“It was a beautiful day, just like this.” These words and similar ones passed among the village residents last Saturday as they streamed toward the Firefighter Richard T. Muldowney Jr. Memorial Lighthouse for the annual 9/11 ceremony.
This article is a compilation of first-person remembrances spoken by Kathleen Monestere at the annual 9/11 remembrance ceremony and in a later interview. On Sept. 18, 2001, Phyllis Held placed a flyer in the mailboxes of our neighborhood. She wanted us to gather at the traffic circle at Bayview Avenue and Ray Street. We came. There was nothing really planned. It was only a week after 9/11, so there was lots of confusion.
No one recalls the fall of the Twin Towers on Sept. 11, 2001, more keenly than the families of those who died at Ground Zero. Among the lost was FDNY FirefighterTimothy Brian Higgins, who died at age 43 when the South Tower (Tower 2) collapsed. His brother, retired FDNY FF Joe Higgins, told of the search to find Tim in the rubble.
Richard T. Muldowney, Jr., came from a Freeport family with a tradition of public service. His father was a Freeport police detective. His brother, Kevin, is a retired New York City Police Department detective. In his own words, Kevin recalled the loss of his brother on September 11, 2001.
On Thursday, Sept. 9, Nassau County Legislators Steve Rhoads (L.D. 18) and Laura Schaefer (L.D. 14) announced a donation drive for victims of Hurricane Ida, not only in Louisiana, but also in Pennsylvania and the tri-state area.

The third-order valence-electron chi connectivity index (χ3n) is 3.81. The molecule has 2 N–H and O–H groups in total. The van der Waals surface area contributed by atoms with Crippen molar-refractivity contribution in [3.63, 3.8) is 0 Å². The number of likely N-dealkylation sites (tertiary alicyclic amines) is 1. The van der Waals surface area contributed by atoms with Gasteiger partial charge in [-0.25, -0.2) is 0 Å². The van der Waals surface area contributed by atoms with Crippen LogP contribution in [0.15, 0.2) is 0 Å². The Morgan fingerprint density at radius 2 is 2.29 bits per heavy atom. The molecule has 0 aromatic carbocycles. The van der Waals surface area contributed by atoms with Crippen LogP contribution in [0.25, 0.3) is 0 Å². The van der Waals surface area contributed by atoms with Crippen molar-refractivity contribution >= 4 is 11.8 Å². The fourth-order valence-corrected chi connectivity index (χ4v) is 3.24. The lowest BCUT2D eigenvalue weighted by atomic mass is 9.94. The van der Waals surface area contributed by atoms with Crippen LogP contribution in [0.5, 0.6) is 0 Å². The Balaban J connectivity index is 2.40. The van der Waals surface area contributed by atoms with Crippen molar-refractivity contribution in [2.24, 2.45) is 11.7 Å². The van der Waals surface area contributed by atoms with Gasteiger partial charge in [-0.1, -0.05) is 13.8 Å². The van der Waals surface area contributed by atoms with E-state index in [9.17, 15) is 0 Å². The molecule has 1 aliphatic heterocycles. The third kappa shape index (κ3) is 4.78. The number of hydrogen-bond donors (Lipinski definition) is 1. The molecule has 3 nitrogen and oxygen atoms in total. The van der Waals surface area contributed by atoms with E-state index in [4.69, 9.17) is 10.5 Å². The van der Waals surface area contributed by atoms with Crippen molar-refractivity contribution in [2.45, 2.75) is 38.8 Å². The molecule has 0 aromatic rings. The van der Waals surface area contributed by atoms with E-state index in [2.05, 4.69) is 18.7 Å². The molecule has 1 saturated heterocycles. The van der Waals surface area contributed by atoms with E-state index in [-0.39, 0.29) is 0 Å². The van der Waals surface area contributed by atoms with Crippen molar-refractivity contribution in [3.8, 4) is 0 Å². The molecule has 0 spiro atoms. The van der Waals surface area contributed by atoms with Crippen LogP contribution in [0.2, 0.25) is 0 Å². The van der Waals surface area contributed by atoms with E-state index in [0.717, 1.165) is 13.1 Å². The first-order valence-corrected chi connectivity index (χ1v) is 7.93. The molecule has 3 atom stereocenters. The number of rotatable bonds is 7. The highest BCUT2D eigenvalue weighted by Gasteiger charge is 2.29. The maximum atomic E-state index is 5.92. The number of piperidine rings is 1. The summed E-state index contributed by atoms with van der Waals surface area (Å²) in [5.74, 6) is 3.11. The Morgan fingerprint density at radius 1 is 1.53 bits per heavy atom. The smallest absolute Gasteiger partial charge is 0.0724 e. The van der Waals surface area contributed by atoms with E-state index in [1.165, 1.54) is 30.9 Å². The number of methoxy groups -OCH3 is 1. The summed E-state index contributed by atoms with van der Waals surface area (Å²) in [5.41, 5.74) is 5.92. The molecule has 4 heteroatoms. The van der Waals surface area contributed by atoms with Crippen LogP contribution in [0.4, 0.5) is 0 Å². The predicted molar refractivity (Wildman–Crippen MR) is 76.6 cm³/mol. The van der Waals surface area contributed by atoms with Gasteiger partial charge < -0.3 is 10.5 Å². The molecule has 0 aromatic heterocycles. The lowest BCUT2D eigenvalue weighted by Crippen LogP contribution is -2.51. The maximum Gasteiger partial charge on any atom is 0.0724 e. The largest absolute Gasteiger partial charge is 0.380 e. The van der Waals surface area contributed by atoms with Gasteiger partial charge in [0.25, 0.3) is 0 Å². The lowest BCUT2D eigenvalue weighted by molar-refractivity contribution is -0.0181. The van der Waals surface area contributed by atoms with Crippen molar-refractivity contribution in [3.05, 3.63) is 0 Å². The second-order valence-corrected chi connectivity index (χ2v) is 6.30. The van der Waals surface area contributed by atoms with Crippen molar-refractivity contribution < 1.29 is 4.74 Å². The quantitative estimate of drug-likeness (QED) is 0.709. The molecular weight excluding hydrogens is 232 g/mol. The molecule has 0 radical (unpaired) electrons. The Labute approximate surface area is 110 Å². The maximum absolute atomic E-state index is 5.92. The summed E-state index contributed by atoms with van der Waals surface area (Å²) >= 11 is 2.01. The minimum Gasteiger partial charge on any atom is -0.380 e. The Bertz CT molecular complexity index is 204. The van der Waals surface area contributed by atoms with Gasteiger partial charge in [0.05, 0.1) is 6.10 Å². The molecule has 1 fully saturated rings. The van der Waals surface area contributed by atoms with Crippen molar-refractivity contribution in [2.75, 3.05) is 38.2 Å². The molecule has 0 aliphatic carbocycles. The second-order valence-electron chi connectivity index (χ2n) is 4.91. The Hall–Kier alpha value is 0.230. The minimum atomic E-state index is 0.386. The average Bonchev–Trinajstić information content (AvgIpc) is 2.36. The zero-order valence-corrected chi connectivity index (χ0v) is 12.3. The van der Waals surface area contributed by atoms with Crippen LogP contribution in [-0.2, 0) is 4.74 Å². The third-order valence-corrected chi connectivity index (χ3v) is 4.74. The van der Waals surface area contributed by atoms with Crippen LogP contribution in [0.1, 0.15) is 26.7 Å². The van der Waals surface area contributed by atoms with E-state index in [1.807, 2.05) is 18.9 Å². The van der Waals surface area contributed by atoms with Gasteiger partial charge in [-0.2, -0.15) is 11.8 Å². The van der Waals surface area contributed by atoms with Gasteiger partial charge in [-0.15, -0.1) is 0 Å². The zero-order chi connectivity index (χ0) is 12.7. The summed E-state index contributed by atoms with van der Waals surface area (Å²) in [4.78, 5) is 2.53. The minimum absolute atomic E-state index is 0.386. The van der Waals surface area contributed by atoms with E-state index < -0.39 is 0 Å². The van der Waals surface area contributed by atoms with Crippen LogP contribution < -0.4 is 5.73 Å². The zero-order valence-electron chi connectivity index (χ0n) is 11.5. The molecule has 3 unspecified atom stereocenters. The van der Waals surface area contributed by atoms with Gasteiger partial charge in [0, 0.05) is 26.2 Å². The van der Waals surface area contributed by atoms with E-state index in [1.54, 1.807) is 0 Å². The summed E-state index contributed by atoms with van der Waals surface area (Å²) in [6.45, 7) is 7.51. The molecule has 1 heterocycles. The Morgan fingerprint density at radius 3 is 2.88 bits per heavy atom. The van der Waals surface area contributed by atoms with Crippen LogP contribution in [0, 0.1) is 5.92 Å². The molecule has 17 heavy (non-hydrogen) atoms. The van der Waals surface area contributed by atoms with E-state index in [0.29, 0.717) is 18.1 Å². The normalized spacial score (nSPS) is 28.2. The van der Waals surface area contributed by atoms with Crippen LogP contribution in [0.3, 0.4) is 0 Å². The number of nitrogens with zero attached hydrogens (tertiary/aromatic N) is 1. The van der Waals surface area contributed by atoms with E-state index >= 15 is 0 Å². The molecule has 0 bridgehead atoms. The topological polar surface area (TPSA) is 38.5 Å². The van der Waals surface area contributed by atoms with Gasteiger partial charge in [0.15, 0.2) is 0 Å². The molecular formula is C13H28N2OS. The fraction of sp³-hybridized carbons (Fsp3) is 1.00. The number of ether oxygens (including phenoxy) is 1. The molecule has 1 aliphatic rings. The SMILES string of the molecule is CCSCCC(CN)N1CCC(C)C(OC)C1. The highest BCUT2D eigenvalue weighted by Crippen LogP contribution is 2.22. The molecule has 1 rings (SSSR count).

Being a Director of Nursing during the COVID pandemic has truly been a challenge.
It wasn’t the busiest Cardboard Boat Race ever, but it was surely the most unusual.
September is Library Card Sign-up Month, a time when Freeport Memorial Library joins the American Library Association (ALA) and libraries nationwide to remind parents, caregivers, and students that signing up for a library card is the first step on the path to academic achievement and lifelong learning. During the month, the ALA and libraries work together in a national effort to ensure every child signs up for their own library card, as they have since 1987.
Remembering 9/11 is painful, yet part of healing is remembering. But how accurately do we recall a momentous event? To what source can we turn? One place to go is the Freeport Memorial Library’s website, freeportlibrary.info.
On Sept. 1, the streets of Freeport were lined with students eagerly waiting to board their school buses for the start of a new school year.
We’re steadily getting there — herd immunity, when a minimum of 60 to 70 percent of Americans will be vaccinated against Covid-19. As of press time this week . . .
Last year, the guidance we received from the government was straightforward: Wear a mask, keep your distance from others and stay at home if you’re able. Now, with millions of people being vaccinated . . .
As poet Mary Oliver asks, “What will you do with your one wild and precious life?” In our (almost) post-pandemic lives, the question presses us for an answer.